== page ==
...except casandra's that belong to the funniest, most interesting and imaginative (or over-imaginative?) ones, I suppose.

That is....if she posts at all.


#7 toejam

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Posted 07 March 2012 - 08:51 AM

I can't say I'm an expert in latin or anything similar. I had a brief course of latin and greek during high school and that has been a while ago. If I remember right, the "a" was used for plural, but then for feminine too I guess...

However, I agree with you Richard, once a term is adopted, but it is incorrect, it becomes irrelevant, such as in spanish to say "medio ambiente" is the rule, when it really is a pleonasm, but now scientists and politicians use it indistinctively.

It'd be interesting to see the reaction of the community when they are corrected....
"When there's no more room in hell the dead will walk the Earth"

#8 casandra

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Posted 07 March 2012 - 10:54 AM

and to be more pedantic you should write:

IN CELLVLA
Posted Image

but you forgot the stroke on the [a], dr H......and this is my most favourite latin analogue: in papȳ:P
"Oh what a beauteousness!"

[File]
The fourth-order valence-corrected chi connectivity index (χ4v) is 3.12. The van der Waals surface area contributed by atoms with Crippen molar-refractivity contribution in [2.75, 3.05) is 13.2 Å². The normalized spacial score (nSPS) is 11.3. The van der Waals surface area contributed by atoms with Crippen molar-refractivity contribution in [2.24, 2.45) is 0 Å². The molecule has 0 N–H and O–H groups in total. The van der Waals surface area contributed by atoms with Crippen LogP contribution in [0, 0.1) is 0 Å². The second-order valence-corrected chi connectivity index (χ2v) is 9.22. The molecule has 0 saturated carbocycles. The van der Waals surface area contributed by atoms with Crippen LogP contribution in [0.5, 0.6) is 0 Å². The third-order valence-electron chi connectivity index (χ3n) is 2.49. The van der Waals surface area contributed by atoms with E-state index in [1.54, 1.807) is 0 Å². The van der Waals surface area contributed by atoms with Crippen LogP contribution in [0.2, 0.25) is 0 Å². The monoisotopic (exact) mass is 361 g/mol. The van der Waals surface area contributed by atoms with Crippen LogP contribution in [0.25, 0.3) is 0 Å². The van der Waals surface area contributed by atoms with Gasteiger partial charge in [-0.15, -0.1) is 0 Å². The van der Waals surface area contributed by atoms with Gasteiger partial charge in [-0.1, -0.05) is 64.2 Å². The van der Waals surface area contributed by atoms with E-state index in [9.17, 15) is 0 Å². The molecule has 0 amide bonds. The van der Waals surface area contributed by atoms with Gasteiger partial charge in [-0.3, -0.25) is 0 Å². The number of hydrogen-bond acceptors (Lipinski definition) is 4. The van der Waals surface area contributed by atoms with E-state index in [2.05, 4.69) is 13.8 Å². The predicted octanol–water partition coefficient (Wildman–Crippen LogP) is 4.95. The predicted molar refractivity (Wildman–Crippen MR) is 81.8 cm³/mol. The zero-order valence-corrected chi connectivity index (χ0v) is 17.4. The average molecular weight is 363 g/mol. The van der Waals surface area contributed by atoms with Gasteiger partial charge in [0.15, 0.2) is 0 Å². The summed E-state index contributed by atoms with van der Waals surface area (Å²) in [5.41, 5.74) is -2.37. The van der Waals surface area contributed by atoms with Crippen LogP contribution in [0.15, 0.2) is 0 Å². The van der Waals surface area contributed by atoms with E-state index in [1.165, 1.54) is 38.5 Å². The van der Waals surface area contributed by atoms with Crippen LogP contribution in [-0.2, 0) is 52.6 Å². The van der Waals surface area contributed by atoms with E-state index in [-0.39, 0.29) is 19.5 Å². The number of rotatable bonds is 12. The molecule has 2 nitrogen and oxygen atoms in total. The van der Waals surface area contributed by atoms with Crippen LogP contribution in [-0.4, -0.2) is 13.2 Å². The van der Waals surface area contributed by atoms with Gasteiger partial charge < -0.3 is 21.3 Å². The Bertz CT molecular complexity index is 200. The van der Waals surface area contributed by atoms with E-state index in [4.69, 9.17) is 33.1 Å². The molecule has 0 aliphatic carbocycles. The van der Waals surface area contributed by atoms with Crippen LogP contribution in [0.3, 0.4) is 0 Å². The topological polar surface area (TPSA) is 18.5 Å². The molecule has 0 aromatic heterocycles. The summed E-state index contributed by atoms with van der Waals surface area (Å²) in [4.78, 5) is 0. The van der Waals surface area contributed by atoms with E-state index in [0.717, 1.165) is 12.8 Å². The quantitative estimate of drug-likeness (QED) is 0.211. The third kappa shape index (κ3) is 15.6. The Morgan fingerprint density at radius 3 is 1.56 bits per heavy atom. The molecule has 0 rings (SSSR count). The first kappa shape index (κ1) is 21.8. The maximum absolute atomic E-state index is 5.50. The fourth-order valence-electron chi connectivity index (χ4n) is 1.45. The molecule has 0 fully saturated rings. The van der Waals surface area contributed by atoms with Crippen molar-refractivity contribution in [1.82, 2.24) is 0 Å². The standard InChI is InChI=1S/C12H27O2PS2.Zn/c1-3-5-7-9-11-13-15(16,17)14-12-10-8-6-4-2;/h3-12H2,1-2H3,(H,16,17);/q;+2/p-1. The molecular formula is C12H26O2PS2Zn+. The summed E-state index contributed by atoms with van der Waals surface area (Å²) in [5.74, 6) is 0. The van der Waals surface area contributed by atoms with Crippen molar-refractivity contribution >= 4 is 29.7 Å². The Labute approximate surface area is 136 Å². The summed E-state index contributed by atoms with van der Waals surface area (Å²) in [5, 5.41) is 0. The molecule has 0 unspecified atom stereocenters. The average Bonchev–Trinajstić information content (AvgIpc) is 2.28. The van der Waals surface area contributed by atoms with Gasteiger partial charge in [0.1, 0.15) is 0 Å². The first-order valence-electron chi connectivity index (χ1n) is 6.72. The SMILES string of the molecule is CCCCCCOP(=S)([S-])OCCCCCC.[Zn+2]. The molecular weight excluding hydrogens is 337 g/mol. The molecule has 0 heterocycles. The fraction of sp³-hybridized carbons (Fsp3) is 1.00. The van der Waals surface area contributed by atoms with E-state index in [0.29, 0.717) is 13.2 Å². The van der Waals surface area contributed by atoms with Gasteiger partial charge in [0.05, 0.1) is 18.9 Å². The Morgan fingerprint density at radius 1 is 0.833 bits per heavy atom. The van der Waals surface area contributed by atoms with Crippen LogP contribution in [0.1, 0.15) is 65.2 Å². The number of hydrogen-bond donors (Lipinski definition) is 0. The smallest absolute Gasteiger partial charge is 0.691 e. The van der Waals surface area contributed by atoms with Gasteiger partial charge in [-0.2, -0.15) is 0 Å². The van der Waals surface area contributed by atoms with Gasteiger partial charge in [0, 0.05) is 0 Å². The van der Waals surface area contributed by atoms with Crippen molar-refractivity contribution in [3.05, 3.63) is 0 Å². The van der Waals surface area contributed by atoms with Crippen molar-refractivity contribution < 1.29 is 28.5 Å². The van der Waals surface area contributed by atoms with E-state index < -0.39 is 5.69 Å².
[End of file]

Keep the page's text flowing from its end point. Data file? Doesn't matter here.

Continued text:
- hobglobin, personal comment about my beauteous photo......

#9 hobglobin

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Posted 07 March 2012 - 11:01 AM


and to be more pedantic you should write:

IN CELLVLA
Posted Image

but you forgot the stroke on the [a], dr H......and this is my most favourite latin analogue: in papȳPosted Image

please show me an originally latin stone plate or papyrus roll where it is written this way...IMO it's just for learners to denote the long "a". Posted Image
(and my keyboard anyway don't has this letter).Posted Image

One must presume that long and short arguments contribute to the same end. - Epicurus
...except casandra's that belong to the funniest, most interesting and imaginative (or over-imaginative?) ones, I suppose.

That is....if she posts at all.


#10 casandra

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Posted 07 March 2012 - 11:32 AM



and to be more pedantic you should write:

IN CELLVLA
Posted Image

but you forgot the stroke on the [a], dr H......and this is my most favourite latin analogue: in papȳPosted Image

please show me an originally latin stone plate or papyrus roll where it is written this way...IMO it's just for learners to denote the long "a". Posted Image
(and my keyboard anyway don't has this letter).Posted Image

beginners eh? ppfftt...how else can you differentiate the ablative from the nominative and vocative singular? and I will find one example...the Vulgate shld have one at least...:lol:...
"Oh what a beauteousness!"
- hobglobin, personal comment about my beauteous photo......